The reality of life as a civilian in modern-day Damascus is explored in gripping and visceral detail in Philippe Van Leeuw’s Insyriated, winner of the Panorama Audience Award at the 2017 Berlin Film Festival.
Trapped inside her own home as the city around her is reduced to rubble, mother of three Oum Yazan (Hiam Abbass) takes comfort in the familiarity of household routines. The streets below are a war zone, with a barricaded doorway providing the only protection from the threat of deadly bombs and sniper fire. One day, an ominous knock on the door signals that their time in hiding is almost up. And when the world outside finally bursts in, Oum Yazan is forced to make a terrible sacrifice in order to protect those she loves.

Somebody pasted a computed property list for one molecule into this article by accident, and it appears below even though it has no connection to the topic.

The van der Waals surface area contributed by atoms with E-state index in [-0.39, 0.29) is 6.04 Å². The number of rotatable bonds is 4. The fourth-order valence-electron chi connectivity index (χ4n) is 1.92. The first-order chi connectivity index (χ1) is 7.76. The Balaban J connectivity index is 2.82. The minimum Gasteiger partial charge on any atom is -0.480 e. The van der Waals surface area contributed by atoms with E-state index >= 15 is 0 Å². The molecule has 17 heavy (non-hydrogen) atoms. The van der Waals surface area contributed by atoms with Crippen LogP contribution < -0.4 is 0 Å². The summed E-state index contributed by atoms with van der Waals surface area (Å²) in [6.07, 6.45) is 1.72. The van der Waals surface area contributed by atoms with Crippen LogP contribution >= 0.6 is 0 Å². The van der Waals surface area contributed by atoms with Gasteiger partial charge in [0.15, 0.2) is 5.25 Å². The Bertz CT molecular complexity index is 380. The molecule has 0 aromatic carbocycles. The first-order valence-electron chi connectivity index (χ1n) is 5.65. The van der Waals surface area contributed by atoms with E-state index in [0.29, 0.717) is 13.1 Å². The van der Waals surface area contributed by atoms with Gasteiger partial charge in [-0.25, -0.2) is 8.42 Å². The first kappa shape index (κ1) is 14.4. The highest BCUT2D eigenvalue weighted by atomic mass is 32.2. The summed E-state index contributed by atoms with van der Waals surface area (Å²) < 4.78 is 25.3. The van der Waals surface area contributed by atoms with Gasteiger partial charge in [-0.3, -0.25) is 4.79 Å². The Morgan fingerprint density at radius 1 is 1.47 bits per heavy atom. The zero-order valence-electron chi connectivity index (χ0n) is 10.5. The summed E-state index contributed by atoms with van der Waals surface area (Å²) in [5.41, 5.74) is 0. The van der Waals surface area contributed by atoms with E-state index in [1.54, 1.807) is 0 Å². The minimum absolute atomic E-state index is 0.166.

Executed with gut-punch realism and formal flair, this chilling chamber piece digs deep into the headlines to expose the raw human experiences beneath. Tense and immersive, it is a powerful and timely portrait of the everyday fight for survival in war-torn Syria.
Best known as a cinematographer (La vie de Jésus) we’re delighted to welcome Van Leeuw to Curzon Soho to discuss Insyriated, his second film as director, following 2009’s The Day God Walked Away.